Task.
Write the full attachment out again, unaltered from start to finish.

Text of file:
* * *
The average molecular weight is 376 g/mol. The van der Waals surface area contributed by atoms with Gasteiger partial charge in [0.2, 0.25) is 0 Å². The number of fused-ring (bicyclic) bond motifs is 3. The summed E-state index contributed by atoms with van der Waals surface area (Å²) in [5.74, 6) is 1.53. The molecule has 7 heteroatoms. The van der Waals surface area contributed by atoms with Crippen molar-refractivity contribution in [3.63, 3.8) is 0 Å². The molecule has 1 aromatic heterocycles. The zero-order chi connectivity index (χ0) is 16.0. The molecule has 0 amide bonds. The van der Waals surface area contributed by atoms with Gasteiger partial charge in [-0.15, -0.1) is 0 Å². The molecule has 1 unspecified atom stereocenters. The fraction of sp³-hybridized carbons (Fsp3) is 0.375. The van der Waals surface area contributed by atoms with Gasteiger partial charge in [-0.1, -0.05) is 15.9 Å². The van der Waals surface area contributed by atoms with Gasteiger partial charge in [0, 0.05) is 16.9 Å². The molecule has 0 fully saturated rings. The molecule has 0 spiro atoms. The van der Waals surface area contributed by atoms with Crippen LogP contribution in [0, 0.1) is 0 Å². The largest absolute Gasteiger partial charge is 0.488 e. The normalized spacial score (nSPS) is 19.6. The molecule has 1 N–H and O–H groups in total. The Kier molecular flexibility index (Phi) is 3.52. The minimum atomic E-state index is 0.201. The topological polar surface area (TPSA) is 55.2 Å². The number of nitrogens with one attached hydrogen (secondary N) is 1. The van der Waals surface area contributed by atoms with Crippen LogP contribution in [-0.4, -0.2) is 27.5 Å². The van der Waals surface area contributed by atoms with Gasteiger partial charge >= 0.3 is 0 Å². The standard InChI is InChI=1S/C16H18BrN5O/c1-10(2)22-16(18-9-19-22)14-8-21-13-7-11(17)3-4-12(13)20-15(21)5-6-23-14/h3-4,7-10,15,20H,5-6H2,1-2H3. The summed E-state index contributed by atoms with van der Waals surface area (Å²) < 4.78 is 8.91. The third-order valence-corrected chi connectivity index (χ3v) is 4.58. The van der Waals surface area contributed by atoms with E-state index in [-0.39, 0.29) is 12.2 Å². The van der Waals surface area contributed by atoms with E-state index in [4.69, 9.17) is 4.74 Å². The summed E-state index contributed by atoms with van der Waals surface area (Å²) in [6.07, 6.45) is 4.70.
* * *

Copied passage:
The average molecular weight is 376 g/mol. The van der Waals surface area contributed by atoms with Gasteiger partial charge in [0.2, 0.25) is 0 Å². The number of fused-ring (bicyclic) bond motifs is 3. The summed E-state index contributed by atoms with van der Waals surface area (Å²) in [5.74, 6) is 1.53. The molecule has 7 heteroatoms. The van der Waals surface area contributed by atoms with Crippen molar-refractivity contribution in [3.63, 3.8) is 0 Å². The molecule has 1 aromatic heterocycles. The zero-order chi connectivity index (χ0) is 16.0. The molecule has 0 amide bonds. The van der Waals surface area contributed by atoms with Gasteiger partial charge in [-0.15, -0.1) is 0 Å². The molecule has 1 unspecified atom stereocenters. The fraction of sp³-hybridized carbons (Fsp3) is 0.375. The van der Waals surface area contributed by atoms with Gasteiger partial charge in [-0.1, -0.05) is 15.9 Å². The van der Waals surface area contributed by atoms with Gasteiger partial charge in [0, 0.05) is 16.9 Å². The molecule has 0 fully saturated rings. The molecule has 0 spiro atoms. The van der Waals surface area contributed by atoms with Crippen LogP contribution in [0, 0.1) is 0 Å². The largest absolute Gasteiger partial charge is 0.488 e. The normalized spacial score (nSPS) is 19.6. The molecule has 1 N–H and O–H groups in total. The Kier molecular flexibility index (Phi) is 3.52. The minimum atomic E-state index is 0.201. The topological polar surface area (TPSA) is 55.2 Å². The number of nitrogens with one attached hydrogen (secondary N) is 1. The van der Waals surface area contributed by atoms with Crippen LogP contribution in [-0.4, -0.2) is 27.5 Å². The van der Waals surface area contributed by atoms with Gasteiger partial charge >= 0.3 is 0 Å². The standard InChI is InChI=1S/C16H18BrN5O/c1-10(2)22-16(18-9-19-22)14-8-21-13-7-11(17)3-4-12(13)20-15(21)5-6-23-14/h3-4,7-10,15,20H,5-6H2,1-2H3. The summed E-state index contributed by atoms with van der Waals surface area (Å²) < 4.78 is 8.91. The third-order valence-corrected chi connectivity index (χ3v) is 4.58. The van der Waals surface area contributed by atoms with E-state index in [-0.39, 0.29) is 12.2 Å². The van der Waals surface area contributed by atoms with E-state index in [4.69, 9.17) is 4.74 Å². The summed E-state index contributed by atoms with van der Waals surface area (Å²) in [6.07, 6.45) is 4.70.